The Confessor Movie Review
This film by aspiring assistant director/producer Lewin Webb is straight out of episodic TV. Think your lesser episode of, oh, Law & Order. A priest (Von Flores) is discovered red-handed with one of his flock, dead and covered with blood. The priest says he was just giving him the last rites, and that he knows what happened, but he can't divulge this due to confession's rules of confidentiality. Immediately on the case is Daniel Clemens (Slater), who's better known for his fundraising abilities and PR schmoozing. What he uncovers is a sort-of half-baked counterculture of gay Catholics (of which Flores may or may not have been a member)... and a murder plot that has absolutely nothing to do with any of that.
Whazzat? The Confessor would love to be a murder mystery wrapped up in the mysticism and oppresive, military-life ranksmanship of the Catholic Church, but ultimately the church stuff is little more than a backdrop for a run-of-the-mill whodunit. The movie is all but done in by a staggering one-two punch of awfulness. First is the script, which is loaded with cliched and just plain bad dialogue, the kind of stuff that went out of fashion in the last days of C-grade noir. Making matters worse is some terrible, terrible acting. Slater is bad here, but he's nothing compared to the cast of unknowns supporting him (I'm talking about 4th billing on down). You couldn't produce worse line readings if you tried to make them sound stilted, like when a good actor is "playing" a bad actor in a film within a film. You know what I'm talking about. No? Never mind, then, and forget you ever heard about The Confessor.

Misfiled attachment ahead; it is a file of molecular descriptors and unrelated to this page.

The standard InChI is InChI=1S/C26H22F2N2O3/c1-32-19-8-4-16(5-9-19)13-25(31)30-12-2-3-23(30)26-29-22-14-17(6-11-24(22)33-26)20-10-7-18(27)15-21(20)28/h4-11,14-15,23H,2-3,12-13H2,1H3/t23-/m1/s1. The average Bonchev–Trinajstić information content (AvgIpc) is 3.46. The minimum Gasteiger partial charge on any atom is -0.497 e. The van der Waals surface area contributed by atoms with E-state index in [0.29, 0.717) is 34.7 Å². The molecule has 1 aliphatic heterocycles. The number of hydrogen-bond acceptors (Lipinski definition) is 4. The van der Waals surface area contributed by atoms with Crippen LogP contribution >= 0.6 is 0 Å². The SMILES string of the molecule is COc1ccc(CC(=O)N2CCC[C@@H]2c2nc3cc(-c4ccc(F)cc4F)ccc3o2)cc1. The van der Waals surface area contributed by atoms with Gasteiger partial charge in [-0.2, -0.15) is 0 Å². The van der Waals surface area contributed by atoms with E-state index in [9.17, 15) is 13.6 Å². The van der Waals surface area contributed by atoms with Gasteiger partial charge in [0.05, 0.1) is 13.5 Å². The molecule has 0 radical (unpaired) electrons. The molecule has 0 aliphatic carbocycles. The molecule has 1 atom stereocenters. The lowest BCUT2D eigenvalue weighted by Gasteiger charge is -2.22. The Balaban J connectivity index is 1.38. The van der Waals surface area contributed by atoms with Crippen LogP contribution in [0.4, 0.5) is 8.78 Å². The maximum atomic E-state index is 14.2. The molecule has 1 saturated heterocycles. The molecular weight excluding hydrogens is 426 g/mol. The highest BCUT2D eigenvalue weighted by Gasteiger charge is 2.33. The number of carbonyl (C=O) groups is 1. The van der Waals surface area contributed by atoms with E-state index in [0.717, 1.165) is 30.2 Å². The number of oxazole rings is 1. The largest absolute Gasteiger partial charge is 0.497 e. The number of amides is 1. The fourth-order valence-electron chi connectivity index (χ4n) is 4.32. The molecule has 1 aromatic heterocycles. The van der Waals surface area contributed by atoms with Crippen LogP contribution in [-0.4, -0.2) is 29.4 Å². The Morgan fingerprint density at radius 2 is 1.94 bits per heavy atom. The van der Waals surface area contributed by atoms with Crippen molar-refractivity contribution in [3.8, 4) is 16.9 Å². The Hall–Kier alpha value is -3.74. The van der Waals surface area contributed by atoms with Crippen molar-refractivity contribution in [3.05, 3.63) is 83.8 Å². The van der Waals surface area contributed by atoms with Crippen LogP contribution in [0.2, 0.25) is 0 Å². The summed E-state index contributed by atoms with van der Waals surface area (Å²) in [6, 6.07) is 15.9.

Aka The Good Shepherd.